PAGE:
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Pope Innocent X: stubborn but smart

Published May 20, 2022
Updated Oct 26, 2022

📍 🇮🇹  Pope Innocent X: stubborn but smart

“E troppo vero!” - “it is much too real” - reacted Pope Innocent X (1574-1655) when looking at his portrait by Velazquez for the first time. “A cunning and stubborn muleteer's head”, captured French historian Henri Focillon much later on, in a 1929 letter.

Representing one of Rome’s most powerful families, Cardinal Jean Baptiste Pamphilj (the future Pope Innocent X) was nonetheless an outsider when the 1644 Vatican conclave to elect a new Pope began. Many deserved the papacy. Many battled for it. But bitter rivalries and the extreme heat of that excruciating month of August played in his favor. He was more resilient than others in his old age.

Elected in 1644 then! But death not long after in 1655. Only a decade in charge of Christian souls, and often on the losing side of history one may argue: he stood firmly against the (lasting) 1648 Peace of Westphalia which put an end to decades of war between Catholics and Protestants - a peace obtained by granting the right for rulers to determine the religion of their territories. The same ideological drive led him to support the independence of Irish Catholics (with “papal” gunpowder), but English General Oliver Cromwell (1599-1658) counter-attacked and prevented such separation.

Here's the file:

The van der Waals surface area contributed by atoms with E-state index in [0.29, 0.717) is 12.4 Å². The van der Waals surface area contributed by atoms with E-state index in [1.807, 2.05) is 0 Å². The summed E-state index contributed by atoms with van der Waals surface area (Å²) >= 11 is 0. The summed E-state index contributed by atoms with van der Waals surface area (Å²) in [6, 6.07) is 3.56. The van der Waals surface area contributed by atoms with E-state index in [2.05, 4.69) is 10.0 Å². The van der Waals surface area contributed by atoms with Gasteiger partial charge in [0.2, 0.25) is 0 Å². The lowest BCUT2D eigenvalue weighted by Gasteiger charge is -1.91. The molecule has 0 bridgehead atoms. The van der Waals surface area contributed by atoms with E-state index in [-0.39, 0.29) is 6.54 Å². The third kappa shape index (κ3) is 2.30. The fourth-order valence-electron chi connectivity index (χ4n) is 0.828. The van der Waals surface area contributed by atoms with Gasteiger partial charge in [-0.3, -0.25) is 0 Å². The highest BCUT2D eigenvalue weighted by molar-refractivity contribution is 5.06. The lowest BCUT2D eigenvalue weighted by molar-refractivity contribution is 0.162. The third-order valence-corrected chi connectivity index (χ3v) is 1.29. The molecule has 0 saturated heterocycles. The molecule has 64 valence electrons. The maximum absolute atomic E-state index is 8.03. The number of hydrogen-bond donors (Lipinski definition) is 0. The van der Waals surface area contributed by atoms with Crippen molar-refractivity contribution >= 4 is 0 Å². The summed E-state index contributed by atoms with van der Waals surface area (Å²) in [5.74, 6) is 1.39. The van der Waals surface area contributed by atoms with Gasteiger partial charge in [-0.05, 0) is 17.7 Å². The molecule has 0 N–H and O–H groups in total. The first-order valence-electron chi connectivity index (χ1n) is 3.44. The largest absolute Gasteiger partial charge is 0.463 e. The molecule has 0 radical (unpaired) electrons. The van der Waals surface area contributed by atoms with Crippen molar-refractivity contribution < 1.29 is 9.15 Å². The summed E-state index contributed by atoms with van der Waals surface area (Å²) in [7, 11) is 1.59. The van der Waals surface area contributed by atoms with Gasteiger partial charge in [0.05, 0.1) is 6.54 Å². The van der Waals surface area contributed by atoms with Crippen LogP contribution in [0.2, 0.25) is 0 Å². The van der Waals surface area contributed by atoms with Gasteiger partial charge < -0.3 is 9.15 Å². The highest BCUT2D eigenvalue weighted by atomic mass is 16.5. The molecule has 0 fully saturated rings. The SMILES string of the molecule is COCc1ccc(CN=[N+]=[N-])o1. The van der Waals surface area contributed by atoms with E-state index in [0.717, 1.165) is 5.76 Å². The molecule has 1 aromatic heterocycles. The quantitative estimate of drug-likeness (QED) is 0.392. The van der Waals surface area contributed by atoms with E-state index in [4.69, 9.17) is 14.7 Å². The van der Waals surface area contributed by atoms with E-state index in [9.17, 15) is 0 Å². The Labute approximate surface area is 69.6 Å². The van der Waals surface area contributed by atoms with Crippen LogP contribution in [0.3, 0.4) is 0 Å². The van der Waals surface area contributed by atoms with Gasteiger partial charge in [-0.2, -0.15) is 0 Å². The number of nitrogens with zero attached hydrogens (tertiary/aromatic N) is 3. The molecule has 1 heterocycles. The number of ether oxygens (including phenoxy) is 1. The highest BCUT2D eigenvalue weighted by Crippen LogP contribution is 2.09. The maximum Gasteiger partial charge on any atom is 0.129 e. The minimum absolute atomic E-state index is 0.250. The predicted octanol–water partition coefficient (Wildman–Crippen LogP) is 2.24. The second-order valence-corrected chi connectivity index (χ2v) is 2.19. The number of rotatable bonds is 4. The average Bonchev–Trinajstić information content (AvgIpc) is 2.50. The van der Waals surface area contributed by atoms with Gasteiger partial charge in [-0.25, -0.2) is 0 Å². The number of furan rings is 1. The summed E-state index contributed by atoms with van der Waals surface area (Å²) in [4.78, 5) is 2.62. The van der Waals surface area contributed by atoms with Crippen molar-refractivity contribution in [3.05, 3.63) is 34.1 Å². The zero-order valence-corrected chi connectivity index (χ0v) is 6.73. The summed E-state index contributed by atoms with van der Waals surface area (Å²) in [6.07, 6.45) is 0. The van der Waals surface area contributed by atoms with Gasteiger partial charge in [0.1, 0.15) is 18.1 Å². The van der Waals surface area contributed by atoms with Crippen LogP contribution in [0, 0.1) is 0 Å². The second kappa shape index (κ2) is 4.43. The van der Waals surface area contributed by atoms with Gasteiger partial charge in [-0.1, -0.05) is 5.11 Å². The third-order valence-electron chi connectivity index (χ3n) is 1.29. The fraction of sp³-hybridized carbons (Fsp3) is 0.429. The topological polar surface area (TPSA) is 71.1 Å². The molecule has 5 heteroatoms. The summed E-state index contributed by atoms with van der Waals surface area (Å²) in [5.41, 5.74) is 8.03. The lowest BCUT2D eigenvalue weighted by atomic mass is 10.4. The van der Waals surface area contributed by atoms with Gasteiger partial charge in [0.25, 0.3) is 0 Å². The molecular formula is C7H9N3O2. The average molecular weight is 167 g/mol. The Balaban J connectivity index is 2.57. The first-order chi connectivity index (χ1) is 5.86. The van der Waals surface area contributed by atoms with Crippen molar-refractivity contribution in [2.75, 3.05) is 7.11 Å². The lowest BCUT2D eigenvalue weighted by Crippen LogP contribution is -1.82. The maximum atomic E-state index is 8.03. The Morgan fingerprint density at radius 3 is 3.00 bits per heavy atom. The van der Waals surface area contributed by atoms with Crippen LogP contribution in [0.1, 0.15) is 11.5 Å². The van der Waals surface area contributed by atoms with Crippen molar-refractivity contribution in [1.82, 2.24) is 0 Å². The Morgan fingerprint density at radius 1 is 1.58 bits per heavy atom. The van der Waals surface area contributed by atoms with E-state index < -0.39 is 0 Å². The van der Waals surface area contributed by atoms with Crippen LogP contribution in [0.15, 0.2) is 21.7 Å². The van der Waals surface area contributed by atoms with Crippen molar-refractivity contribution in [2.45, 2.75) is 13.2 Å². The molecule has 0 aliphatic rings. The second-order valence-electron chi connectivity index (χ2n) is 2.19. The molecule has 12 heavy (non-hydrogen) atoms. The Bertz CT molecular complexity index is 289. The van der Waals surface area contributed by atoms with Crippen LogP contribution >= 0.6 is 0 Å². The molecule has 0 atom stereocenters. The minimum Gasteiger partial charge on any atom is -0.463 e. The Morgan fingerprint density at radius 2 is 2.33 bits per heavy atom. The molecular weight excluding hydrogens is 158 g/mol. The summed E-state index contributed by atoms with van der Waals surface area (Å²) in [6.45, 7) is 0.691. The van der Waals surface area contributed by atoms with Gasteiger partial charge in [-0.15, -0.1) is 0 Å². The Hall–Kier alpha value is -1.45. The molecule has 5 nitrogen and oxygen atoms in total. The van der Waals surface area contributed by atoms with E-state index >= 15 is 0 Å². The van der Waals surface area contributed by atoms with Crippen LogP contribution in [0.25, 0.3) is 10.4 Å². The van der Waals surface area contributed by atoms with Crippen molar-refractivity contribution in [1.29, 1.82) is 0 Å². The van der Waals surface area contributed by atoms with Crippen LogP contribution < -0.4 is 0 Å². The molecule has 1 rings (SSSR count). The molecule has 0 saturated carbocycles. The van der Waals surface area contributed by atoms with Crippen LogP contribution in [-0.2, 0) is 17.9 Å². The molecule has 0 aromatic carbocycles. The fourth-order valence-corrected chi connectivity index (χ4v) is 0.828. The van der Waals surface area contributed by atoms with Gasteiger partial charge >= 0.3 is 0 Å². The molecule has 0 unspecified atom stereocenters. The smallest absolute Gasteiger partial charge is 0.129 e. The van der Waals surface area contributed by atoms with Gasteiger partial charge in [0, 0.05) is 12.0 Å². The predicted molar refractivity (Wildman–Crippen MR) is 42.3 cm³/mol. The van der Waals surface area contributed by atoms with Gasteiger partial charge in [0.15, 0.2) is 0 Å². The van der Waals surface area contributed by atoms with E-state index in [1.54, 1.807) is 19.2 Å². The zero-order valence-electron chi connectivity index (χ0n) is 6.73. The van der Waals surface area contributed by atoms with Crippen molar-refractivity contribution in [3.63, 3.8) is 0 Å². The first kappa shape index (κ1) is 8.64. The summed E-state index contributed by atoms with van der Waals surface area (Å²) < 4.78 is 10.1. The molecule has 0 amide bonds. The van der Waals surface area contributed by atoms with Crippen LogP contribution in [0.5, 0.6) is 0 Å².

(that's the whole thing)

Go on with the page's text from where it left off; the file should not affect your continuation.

In spite of these defeats, and in spite of being 72 years old when elected (72 years old in the 17th century…), Innocent X left behind the memory of a resolute leader. “He speaks to all with pleasure and lets everyone explain themselves ; truly a fair man, full of fire, vivacity, unshakeable in his resolutions. He was always sober, lived with few things, hated luxury, saved on superfluous expenses while spending magnificently on necessary matters…” (Fèvre).

____ Sources ____

>> Mgr Fèvre, “Histoire de l’Eglise”, 1885
>> Focillon, “Lettres d’Italie”, 1929
>> Leone, “The Pamphilj and the Arts”, 2011

17th CE